Jungian Oriented Therapy is an integrated model of psychotherapy aligned with the thought and teaching of the Swiss psychiatrist, psychoanalyst and cultural anthropologist, Carl Gustav Jung (1875-1961). It draws from other theoretical approaches, such as humanistic, existential, psychoanalytic, Gestalt, and Body Centered. A Jungian (or depth) perspective views psychological symptoms and suffering as evidence that people are trying to heal, even in their difficulty. Similar to other models, the therapeutic relationship itself is seen as a healing force. Emphasis is placed on the importance of symbols, dreams and synchronicities for revealing the working of the psychic (or inner) life. Dreams are seen as spontaneous products of the psyche. A Jungian oriented therapist may also invite attention to the dimension of spirituality as a means of discovering a deeper experience of wholeness. While the model generally does not include the long-term process of individuation, found in traditional Jungian Analysis, it is nevertheless well suited to the pace and complexities of contemporary society.
–Bill Moats, M.A., L.P.C.

Modern Psychoanalysis is a school of psychoanalysis that developed around Hyman Spotnitz. Dr. Spotnitz was a classically trained analyst who, during the 1950's, began to develop ideas and methods of intervention that were at that time somewhat unorthodox in the arena of psychoanalysis. He believed that Freud's theories about the mind - especially his insights about the unconscious and repetitious patterns that deeply limit us - can be used to help people at any place along the health-illness continuum. Spotnitz and others who worked with him to develop Modern Psychoanalysis were especially interested in helping therapists create relationships with their clients that are emotionally alive; relationships in which therapists, as well as patients, learn to experience and constructively use the full range of their feelings. The therapist role is to use his or her feelings to help the client "say everything." This expression is a short way of saying that the goal is to develop a therapeutic relationship through which the client can become increasingly conscious, able to put his or her feelings into words, and move toward a life that is increasingly fulfilling.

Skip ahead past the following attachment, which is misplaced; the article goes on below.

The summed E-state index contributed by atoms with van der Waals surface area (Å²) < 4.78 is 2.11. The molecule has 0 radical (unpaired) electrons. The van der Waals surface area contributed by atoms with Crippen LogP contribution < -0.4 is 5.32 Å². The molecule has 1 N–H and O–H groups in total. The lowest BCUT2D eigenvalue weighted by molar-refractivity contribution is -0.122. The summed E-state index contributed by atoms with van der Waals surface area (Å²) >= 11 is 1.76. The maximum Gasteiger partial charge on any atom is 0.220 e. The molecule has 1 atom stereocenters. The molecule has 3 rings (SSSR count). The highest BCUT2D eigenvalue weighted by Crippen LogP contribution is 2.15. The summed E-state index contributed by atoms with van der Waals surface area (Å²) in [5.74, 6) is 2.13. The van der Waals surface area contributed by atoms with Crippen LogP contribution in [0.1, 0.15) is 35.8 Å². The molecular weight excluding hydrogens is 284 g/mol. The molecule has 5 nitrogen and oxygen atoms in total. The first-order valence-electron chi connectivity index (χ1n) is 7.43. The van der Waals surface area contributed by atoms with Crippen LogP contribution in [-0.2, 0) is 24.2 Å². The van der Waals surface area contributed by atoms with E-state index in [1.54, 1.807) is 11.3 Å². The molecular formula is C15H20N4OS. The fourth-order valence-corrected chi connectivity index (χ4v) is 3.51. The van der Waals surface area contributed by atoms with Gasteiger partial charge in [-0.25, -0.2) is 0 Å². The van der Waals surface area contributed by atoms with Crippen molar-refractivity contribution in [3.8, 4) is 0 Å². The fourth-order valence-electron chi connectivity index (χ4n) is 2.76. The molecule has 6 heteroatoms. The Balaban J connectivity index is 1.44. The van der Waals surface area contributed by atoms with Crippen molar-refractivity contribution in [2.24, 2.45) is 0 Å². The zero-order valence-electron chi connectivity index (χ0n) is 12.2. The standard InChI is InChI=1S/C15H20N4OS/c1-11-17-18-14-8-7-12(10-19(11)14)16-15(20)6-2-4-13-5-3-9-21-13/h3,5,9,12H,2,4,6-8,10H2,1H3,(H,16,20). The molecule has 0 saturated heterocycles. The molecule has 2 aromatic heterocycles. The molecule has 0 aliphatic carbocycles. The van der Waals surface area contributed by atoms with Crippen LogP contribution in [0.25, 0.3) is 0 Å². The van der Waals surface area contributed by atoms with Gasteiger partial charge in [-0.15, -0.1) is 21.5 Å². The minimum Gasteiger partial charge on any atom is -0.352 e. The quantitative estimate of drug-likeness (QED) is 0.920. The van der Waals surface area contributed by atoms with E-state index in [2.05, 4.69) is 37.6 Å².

–Susan Nimmanheminda, Ph.D., L.C.S.W.

Music Therapy

Neurolinguistic Programming

Organizational Consulting

Person Centered Therapy

Psychoanalysis or Psychoanalytic Psychotherapy

Psychodynamic Therapy

Psychological Testing

Rational Emotive Therapy

Reichean Therapy

Rubenfeld Synergy Method

Schema Therapy

Self Psychology

Sensorimotor Psychotherapy

Somatic Experiencing Therapy

Somatic Psychology

Transactional Analysis

Transpersonal Therapy includes methods drawn from Eastern and Western world wisdom traditions as well as western psychology in its study of human phenomena that are beyond yet inclusive of personal concerns. Transpersonal Psychology is a large umbrella for ways of understanding the human experience that includes spiritual perspectives. It embraces universal truths that refer to the human journey and values the pursuit of personal and spiritual development. It holds a positive view of human nature and challenges us to aim toward our fullest realization. Transpersonal psychotherapy builds on current approaches in the field and includes methods that focus on ways of knowing, contemplative practice, wisdom, peace and compassion. While it understands the self as a limiting and false construct, it values the important stages of human development where ego development, as understood in western psychology, is essential for human growth. The field of transpersonal psychology is inherently pluralistic and inclusive of multicultural and trans-human perspectives.
–Deborah Bowman, Ph.D.

Wilderness Therapy Wilderness Therapy recognizes the inherent health derived from fostering our connection with the rest of the natural world. The human-nature relationship has the power to influence our sense of self in much the same ways as our other relationships do, yet our modern culture tends to obsure the importance of our relationship with the rest of nature. Although the most commonly known form of wilderness therapy involves adolescents in backcountry settings, wilderness therapy in its widest understanding incorporates nature in any setting, ranging from backcountry wilderness to urban parks to natural objects within an office. Regardless of the specific client concerns being addressed, nature can serve a variety of functions: mirror (e.g. what is happening externally matches what is happening within the client); teacher (e.g. providing models or lessons about life); unbiased or nonjudgmental response (e.g. horse responds to how client is behaving in the moment, client’s skills achieve results without bias from nature); nurturer (e.g. enliven client’s senses, senes of being supported); and source of spirit (e.g. manifestation of something larger than humans, setting for peak experiences). Wilderness therapy is combined with any number of theoretical approaches, e.g. cognitive-behavioral, Gestalt, transpersonal or expressive therapies. The experiential nature of wilderness therapy can access the somatic, cognitive, affective, and spiritual aspects of ourselves, thus engaging the whole human being.
–Deb Piranian, Ph.D., L.P.C.